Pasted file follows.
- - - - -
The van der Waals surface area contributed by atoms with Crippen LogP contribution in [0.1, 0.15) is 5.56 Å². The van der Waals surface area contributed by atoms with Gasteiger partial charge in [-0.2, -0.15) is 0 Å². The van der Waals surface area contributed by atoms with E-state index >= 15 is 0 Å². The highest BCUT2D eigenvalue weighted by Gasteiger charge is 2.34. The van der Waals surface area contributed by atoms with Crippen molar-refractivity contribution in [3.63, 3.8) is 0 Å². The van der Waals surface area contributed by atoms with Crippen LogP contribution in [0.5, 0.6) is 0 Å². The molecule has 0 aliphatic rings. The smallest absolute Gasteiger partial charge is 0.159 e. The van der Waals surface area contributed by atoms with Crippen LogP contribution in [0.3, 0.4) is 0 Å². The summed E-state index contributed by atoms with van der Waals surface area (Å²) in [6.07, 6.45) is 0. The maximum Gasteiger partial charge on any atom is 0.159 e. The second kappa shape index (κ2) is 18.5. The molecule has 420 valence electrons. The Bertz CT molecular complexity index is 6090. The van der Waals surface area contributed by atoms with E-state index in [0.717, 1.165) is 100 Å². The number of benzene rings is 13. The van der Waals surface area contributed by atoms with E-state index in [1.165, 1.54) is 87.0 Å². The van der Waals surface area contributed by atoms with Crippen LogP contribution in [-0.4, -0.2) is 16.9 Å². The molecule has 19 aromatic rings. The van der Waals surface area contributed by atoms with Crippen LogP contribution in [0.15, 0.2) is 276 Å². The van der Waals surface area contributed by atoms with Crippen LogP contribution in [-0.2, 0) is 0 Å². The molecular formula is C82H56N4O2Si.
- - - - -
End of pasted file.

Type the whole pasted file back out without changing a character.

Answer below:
The van der Waals surface area contributed by atoms with Crippen LogP contribution in [0.1, 0.15) is 5.56 Å². The van der Waals surface area contributed by atoms with Gasteiger partial charge in [-0.2, -0.15) is 0 Å². The van der Waals surface area contributed by atoms with E-state index >= 15 is 0 Å². The highest BCUT2D eigenvalue weighted by Gasteiger charge is 2.34. The van der Waals surface area contributed by atoms with Crippen molar-refractivity contribution in [3.63, 3.8) is 0 Å². The van der Waals surface area contributed by atoms with Crippen LogP contribution in [0.5, 0.6) is 0 Å². The molecule has 0 aliphatic rings. The smallest absolute Gasteiger partial charge is 0.159 e. The van der Waals surface area contributed by atoms with Crippen LogP contribution in [0.3, 0.4) is 0 Å². The summed E-state index contributed by atoms with van der Waals surface area (Å²) in [6.07, 6.45) is 0. The maximum Gasteiger partial charge on any atom is 0.159 e. The second kappa shape index (κ2) is 18.5. The molecule has 420 valence electrons. The Bertz CT molecular complexity index is 6090. The van der Waals surface area contributed by atoms with E-state index in [0.717, 1.165) is 100 Å². The number of benzene rings is 13. The van der Waals surface area contributed by atoms with E-state index in [1.165, 1.54) is 87.0 Å². The van der Waals surface area contributed by atoms with Crippen LogP contribution in [-0.4, -0.2) is 16.9 Å². The molecule has 19 aromatic rings. The van der Waals surface area contributed by atoms with Crippen LogP contribution in [0.15, 0.2) is 276 Å². The van der Waals surface area contributed by atoms with Crippen LogP contribution in [-0.2, 0) is 0 Å². The molecular formula is C82H56N4O2Si.